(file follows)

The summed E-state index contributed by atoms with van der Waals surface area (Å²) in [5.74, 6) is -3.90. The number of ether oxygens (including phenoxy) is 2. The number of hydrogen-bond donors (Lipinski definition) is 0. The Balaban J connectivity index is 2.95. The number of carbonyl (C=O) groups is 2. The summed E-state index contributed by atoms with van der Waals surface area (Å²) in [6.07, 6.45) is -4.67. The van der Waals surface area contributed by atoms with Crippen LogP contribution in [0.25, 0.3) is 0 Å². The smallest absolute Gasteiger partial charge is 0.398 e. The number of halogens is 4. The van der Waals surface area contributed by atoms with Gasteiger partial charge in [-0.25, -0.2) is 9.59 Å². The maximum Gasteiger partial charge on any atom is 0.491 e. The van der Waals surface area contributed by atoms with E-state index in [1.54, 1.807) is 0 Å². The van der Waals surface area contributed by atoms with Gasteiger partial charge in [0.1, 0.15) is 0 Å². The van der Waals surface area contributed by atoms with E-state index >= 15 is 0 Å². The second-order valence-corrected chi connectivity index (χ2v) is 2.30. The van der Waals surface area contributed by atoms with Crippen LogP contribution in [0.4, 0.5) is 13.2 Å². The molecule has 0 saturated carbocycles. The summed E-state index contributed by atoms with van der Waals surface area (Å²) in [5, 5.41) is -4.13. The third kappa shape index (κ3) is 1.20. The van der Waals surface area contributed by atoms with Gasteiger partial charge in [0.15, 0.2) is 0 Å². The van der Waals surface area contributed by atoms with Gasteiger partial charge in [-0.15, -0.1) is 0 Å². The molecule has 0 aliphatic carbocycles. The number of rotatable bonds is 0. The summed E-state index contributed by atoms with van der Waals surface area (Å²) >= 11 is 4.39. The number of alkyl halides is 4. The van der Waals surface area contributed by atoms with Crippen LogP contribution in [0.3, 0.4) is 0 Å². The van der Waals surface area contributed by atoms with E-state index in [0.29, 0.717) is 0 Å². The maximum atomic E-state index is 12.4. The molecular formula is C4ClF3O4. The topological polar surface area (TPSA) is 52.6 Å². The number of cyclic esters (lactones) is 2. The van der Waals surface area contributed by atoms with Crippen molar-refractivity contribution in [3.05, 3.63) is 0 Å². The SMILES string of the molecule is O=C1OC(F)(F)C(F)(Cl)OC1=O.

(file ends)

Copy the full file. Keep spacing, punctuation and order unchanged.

The summed E-state index contributed by atoms with van der Waals surface area (Å²) in [5.74, 6) is -3.90. The number of ether oxygens (including phenoxy) is 2. The number of hydrogen-bond donors (Lipinski definition) is 0. The Balaban J connectivity index is 2.95. The number of carbonyl (C=O) groups is 2. The summed E-state index contributed by atoms with van der Waals surface area (Å²) in [6.07, 6.45) is -4.67. The van der Waals surface area contributed by atoms with Crippen LogP contribution in [0.25, 0.3) is 0 Å². The smallest absolute Gasteiger partial charge is 0.398 e. The number of halogens is 4. The van der Waals surface area contributed by atoms with Gasteiger partial charge in [-0.25, -0.2) is 9.59 Å². The maximum Gasteiger partial charge on any atom is 0.491 e. The van der Waals surface area contributed by atoms with E-state index in [1.54, 1.807) is 0 Å². The van der Waals surface area contributed by atoms with Gasteiger partial charge in [0.1, 0.15) is 0 Å². The van der Waals surface area contributed by atoms with E-state index >= 15 is 0 Å². The second-order valence-corrected chi connectivity index (χ2v) is 2.30. The van der Waals surface area contributed by atoms with Crippen LogP contribution in [0.4, 0.5) is 13.2 Å². The molecule has 0 saturated carbocycles. The summed E-state index contributed by atoms with van der Waals surface area (Å²) in [5, 5.41) is -4.13. The third kappa shape index (κ3) is 1.20. The van der Waals surface area contributed by atoms with Gasteiger partial charge in [0.15, 0.2) is 0 Å². The van der Waals surface area contributed by atoms with Gasteiger partial charge in [-0.15, -0.1) is 0 Å². The molecule has 0 aliphatic carbocycles. The number of rotatable bonds is 0. The summed E-state index contributed by atoms with van der Waals surface area (Å²) >= 11 is 4.39. The number of alkyl halides is 4. The van der Waals surface area contributed by atoms with Crippen LogP contribution in [0.3, 0.4) is 0 Å². The van der Waals surface area contributed by atoms with E-state index in [0.29, 0.717) is 0 Å². The maximum atomic E-state index is 12.4. The molecular formula is C4ClF3O4. The topological polar surface area (TPSA) is 52.6 Å². The number of cyclic esters (lactones) is 2. The van der Waals surface area contributed by atoms with Crippen molar-refractivity contribution in [3.05, 3.63) is 0 Å². The SMILES string of the molecule is O=C1OC(F)(F)C(F)(Cl)OC1=O.